The second row of planking is much easier to work on. It don't have the huge curve at the front like the first row. But it does have it's own areas that need attention paid to. One is the lower edge of the exposed plank, this will be the edge seen by the critical eye. It must be a clean fair line continuous to the rear of the boat. The other is the front. To look right in my mind the plank at the Stem should gradually go flush with the plank below. I'm using a "Ship lap", beveling off so much from the top plank and so much from the bottom plank over about 400mm. The line or notch will go from a full thickness of the plank at the rear, to a half thickness at the stem of the boat. This is done for both planks. Using the template and dividers as before, I cut the forward plank and made sure the bottom edge had a clean line or fair curve. Being a picky sort on some issues, I was determined to make both side of the boat look as close as possible to mirror images of each other, So I cut the opposite side plank from the first. My thinking is that I cut the frames identical on both sides, they were built symmetrical, the slots are in exactly the same spot and depth, and the stringers are in the same place. So why wouldn't it work.
The plank was then dry fitted. I used my little measuring device to find how far down the overlapping plank would be and scribed a line along the length of the boat. The depth of the stringer basically.
The plank was dry fitted and marked where I was to start the lap cut to the stem.
A "Ship lap" joint is usually done with a chisel (difficult) or by using a Rabbet plane. I picked one up for this job actually and was using it to make my lap, but it was taking too long. After 15 minutes of this manual labor, my laziness kicked my brain in gear for a quicker easier way to do this. I knew a chisel was out of the question so I looked at my power plane... mmm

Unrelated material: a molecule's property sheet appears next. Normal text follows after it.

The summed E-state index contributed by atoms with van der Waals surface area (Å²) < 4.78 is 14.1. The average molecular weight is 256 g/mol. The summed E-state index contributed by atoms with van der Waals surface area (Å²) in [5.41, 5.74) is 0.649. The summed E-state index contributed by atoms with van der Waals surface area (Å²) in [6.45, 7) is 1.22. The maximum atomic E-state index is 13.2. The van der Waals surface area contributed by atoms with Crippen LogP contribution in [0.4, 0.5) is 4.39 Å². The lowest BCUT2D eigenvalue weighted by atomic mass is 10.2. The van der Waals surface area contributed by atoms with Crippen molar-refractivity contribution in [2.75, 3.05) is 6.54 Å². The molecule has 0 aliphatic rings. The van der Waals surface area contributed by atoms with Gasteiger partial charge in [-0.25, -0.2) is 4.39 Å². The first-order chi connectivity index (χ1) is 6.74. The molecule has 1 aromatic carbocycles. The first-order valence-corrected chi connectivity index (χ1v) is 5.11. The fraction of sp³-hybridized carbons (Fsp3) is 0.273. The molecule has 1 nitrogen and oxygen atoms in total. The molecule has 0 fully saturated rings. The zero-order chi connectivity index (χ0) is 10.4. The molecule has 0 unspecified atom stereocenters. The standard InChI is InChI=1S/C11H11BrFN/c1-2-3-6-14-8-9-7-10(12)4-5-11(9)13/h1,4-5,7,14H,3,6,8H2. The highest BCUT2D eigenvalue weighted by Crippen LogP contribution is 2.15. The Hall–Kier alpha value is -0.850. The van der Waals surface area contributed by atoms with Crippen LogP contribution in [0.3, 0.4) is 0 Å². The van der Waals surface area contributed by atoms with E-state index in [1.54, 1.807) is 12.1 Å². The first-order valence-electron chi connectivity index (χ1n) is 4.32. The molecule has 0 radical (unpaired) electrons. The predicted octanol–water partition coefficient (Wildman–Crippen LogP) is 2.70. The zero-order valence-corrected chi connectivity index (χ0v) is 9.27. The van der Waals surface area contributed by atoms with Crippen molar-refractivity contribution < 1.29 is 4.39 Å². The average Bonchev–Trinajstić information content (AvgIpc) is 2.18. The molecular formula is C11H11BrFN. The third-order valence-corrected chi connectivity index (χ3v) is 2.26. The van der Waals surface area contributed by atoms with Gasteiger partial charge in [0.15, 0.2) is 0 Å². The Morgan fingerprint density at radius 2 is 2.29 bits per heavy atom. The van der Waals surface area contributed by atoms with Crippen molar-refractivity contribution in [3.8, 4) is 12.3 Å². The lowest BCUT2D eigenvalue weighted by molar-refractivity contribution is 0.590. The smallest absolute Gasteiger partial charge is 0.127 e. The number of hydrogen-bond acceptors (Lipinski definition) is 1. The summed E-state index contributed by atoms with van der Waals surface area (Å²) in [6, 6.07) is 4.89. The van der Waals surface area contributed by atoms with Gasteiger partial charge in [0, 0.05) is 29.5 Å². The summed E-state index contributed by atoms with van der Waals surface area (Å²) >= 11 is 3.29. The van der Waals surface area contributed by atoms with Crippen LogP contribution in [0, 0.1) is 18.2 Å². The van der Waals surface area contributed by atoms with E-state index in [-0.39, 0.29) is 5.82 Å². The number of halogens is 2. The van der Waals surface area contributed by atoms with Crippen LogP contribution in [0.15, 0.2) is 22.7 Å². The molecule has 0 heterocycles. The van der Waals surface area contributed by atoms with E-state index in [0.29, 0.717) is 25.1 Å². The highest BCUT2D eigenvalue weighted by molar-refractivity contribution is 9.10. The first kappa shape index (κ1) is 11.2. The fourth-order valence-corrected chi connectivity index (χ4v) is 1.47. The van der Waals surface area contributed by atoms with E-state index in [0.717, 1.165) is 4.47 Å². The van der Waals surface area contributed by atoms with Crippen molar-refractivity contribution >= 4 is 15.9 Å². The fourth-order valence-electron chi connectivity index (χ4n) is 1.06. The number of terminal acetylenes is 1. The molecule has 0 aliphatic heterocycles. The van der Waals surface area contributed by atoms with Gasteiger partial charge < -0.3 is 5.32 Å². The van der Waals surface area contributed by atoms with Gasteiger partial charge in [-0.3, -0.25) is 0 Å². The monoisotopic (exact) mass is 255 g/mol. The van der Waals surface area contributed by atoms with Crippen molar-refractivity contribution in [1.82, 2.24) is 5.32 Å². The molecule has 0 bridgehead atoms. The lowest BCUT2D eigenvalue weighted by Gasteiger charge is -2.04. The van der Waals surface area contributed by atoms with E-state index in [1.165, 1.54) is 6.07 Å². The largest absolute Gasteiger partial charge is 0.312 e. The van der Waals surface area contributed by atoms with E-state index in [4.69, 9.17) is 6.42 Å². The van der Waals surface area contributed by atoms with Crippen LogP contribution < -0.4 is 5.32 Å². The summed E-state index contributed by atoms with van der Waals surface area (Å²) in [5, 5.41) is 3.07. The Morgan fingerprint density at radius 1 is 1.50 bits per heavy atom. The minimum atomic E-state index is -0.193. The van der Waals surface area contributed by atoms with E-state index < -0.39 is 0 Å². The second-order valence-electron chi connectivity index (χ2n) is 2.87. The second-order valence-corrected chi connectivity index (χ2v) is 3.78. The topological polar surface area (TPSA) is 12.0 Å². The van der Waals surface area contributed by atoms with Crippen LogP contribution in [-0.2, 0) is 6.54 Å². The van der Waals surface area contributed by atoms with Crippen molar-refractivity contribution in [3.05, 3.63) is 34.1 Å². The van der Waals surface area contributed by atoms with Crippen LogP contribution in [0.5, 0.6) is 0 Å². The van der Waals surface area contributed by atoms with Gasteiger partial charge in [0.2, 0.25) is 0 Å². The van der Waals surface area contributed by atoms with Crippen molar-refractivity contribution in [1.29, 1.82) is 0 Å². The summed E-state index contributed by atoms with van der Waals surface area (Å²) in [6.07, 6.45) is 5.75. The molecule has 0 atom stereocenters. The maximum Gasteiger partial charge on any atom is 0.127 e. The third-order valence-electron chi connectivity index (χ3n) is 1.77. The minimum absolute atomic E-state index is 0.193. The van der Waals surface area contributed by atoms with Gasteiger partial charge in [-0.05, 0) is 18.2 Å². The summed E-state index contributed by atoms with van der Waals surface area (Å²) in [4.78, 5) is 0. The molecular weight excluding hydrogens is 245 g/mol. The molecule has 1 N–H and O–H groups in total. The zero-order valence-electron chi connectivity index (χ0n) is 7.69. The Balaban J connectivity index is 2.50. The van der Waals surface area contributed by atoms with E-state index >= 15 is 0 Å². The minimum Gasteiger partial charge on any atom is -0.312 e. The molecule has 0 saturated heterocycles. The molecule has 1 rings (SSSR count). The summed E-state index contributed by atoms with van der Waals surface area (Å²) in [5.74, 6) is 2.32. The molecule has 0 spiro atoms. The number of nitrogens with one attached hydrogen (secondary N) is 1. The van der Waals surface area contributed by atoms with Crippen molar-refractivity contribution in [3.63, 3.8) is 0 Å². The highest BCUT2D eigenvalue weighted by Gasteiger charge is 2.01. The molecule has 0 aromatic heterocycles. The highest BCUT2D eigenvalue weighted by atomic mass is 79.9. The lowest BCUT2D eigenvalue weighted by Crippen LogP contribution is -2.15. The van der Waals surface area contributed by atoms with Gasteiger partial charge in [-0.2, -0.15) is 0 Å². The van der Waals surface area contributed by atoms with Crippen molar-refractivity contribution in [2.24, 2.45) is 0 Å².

The motor casing is about 1/2" above the deck of the planing surface... promising. The depth needed to achieve is only 3/16" or half the plank thickness, and a thin piece of wood clamped in place to keep the planer on track would do the trick. Sure enough in no time I had both laps done and very cleanly too. Another test fit and I was sold. Manual plane back on the shelf. That's another item covered that I thought could cause problems. "Ship lap" done.
The plank was screwed in place temporarily and the next one back was "templated" and cut along with it's opposite side partner. Likewise the rear short plank section. The lower planks top edge was planed down with the grinder and belt sander to make a clear overlap for the plank above. As before I screwed the planks in place temporarily and glued the scarfs. This time though I had a block of wood to distribute the load on the screws and make for a cleaner scarfed joint. wax paper kept it from being a permanant part of the boat. The exess epoxyt will be trimmed off after.The whole long plank was then removed and the bottom finished edge was cleaned up.
The whole thing is then glued and screwed in place. The same for the opposite side.
Time: 10 hr over 5 evenings